Senator Nunn and the Senate Armed Services Committee had both open and closed session hearings regarding the Grenada invasion as well as ancillary issues regarding the SOF forces.  It was clear that the Senators harbored serious concerns regarding the true nature of Joint forces and operations as well as the sincerity of the respective Services in resourcing the same.

To a man, the Service Chiefs indicated that nothing was truly broken and that only fine tuning was required to resolve the exposed issues.  The Commanding General of JSOC was very tempered in his responses in public but more specific in closed session.  Clearly, he was in a difficult situation which the Committee appreciated.  Behind the scenes, Jim Locher provided a wealth of detail to the Committee indicating that serious issues existed that DOD was not prepared to resolve.

Internal to the Department of Defense, it was clear that the exclusion of the media was a major shortfall.  Keeping them from the invasion force only exacerbated the belief that US forces were conducting atrocities and that there was much less purpose to the invasion than manifested.  The entrance of the media on D+3 resulted in generally overwhelming public support for the troops and for the first time in recent memory, the US military received positive reviews.  As a result, the Chairman, General Vessey, in coordination with the media and through the results of the Sidell Commission, established a press pool for all future operations.

From all of this, a number of watershed laws were passed that bore the fruit of future battlefield successes in Iraq, Afghanistan and in the very public Bin Laden raid.  The failures of Desert One and Grenada forced a true Joint combat competency that America enjoys today.  In fact, the history of why we are now so much more competent is largely lost in time and history but bears reflection.  Key laws, The Nunn-Cohen Amendment and the Goldwater-Nichols Acts of 1986, emerged with results that we all now take for granted.  At the time of their passage, they were considered dramatically significant and were viewed as both onerous and ominous by much of the uniformed senior leadership.

The role of the Chairman and the regional Cinc’s was redefined to establish clear authority lines and responsibilities.  The Chairman was first among equals and could dictate a position rather than have to seek concurrence and support.  General Powell would use this authority with great effect in the Iraq invasion.  Of a more subtle but longer lasting effect was the requirement in law that all future Flag officers have Joint experience.  Over time, this provided a pool of leadership exposed to all the potentials held by all the Services. 

A new four star headquarters was created as United States Special Operations Command (USSOCOM).  This was a separate non-geographical 4 star Cincdom specifically created to coordinate future SOF ops throughout the world and to act as a sponsor/voice for assigned Service components on an equal basis with other Cincs.

MFP-11 was established to provide essential funding for USSOCOM and Service
components that had previously been denied essential items by the mother Services.  This particular item raised the greatest ire among the Service Chiefs as it directly affected budget management, a previously sacrosanct authority.

The end of Vietnam and the rise of worldwide terrorism brought a new world and a new requirement for warfighting to the United States.  Its initial adjustment attempts as seen in the Mayaguez Incident, the Iran Hostage situation and Grenada served more to embarrass than reinforce the nascent attempts at Joint warfare.  It took a series of public failures to force Congress to pass laws the Defense Department did not want.  In the end, the Services embraced the requirements for a truly Joint combat competence that only battlefield success can achieve.  What was then despised is now embraced.  David is approaching Goliath in both stature and competency.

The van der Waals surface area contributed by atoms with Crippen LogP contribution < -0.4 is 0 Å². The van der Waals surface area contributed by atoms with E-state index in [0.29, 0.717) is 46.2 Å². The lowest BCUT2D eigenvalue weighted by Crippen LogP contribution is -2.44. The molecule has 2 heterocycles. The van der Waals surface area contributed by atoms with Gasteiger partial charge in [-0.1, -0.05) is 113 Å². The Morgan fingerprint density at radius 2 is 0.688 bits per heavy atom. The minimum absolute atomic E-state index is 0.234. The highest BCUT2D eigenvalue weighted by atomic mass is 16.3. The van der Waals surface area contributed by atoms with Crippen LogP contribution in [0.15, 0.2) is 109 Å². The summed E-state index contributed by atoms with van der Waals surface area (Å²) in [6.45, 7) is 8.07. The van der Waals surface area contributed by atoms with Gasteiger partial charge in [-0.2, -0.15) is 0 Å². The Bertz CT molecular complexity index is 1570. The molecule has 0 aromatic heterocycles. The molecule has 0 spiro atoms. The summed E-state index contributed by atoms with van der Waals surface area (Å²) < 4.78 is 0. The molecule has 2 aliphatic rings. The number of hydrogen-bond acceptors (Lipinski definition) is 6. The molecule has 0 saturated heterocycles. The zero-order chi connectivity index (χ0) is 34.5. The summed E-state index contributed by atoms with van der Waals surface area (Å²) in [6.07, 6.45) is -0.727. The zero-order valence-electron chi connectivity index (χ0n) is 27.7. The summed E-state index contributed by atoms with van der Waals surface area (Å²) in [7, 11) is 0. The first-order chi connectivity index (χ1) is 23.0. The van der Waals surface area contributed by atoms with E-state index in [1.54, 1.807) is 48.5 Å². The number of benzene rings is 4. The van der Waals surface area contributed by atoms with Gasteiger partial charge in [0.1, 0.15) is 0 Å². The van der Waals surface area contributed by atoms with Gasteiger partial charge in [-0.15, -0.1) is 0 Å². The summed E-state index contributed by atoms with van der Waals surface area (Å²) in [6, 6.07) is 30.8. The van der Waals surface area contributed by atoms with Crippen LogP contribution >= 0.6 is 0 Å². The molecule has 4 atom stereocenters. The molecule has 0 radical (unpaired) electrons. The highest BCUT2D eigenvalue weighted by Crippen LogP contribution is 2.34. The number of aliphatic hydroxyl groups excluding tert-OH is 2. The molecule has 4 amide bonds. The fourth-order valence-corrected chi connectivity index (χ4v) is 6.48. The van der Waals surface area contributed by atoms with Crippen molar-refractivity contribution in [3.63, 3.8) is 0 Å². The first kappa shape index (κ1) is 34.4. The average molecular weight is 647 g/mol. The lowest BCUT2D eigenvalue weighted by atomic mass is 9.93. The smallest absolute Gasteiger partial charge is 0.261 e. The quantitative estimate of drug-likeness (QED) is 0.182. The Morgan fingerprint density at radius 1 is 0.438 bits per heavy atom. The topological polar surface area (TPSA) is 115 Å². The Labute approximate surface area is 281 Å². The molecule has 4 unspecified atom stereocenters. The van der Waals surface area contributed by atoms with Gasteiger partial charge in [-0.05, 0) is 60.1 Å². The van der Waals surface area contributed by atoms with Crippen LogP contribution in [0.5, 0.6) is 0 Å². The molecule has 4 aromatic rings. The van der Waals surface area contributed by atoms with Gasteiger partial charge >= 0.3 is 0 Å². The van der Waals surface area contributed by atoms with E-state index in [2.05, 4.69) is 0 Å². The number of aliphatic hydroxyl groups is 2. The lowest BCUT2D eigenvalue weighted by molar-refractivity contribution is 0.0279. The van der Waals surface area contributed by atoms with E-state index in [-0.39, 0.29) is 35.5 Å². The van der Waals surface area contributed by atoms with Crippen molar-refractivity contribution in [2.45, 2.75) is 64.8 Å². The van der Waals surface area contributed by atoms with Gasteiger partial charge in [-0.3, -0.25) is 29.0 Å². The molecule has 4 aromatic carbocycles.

About the Author(s)

COL Nightingale is a retired Army Colonel who served two tours in Vietnam with Airborne and Ranger (American and Vietnamese) units. He commanded airborne battalions in both the 509th Parachute Infantry Regiment and the 82nd Airborne Division. He later commanded both the 1/75th Rangers and the 1st Ranger Training Brigade.


James Harris

Sat, 10/26/2013 - 12:52am

A good article!!

However, in one respect, I'm not convinced of the "folly" of excluding the media.

After this event, the media expected general public outrage or at least support for their notion that media exclusion was a bad thing. They were so surprised at the public support of the military decision that they did a lot of study in search of answers (I participated in a small piece of this.) The result was (among other things) the suggestions of the "Slidel Commission" as well as others.

Given the media proclivity both during Vietnam and from the Gulf War on to focus on the negative, I think media exclusion may be a good idea from time-to-time. Yes, they can be useful for "telling a story;" but they are also infamous for creating and making up stories to their liking. Specific events come to mind: Cameramen placing cameras just above water 2 inches deep to make it appear a great flood. Focus on the shooting of an insurgent, making it look like an execution, but excluding images outside the narrow view of a video camera that provide a justifiable context (and subsequent life disruption due court proceedings).

My own experience with media convince me that, like many of the rest of us mere humans, they will do anything to advance themselves without consideration of larger moral or other consequence. Further, they often have a specific agenda to advance. And if they are along for the ride, you have to protect them, feed them, let them use your comms, etc.

Operationally, it's an extra hassle that just isn't needed, and the costs of their presence far out weigh any benefits.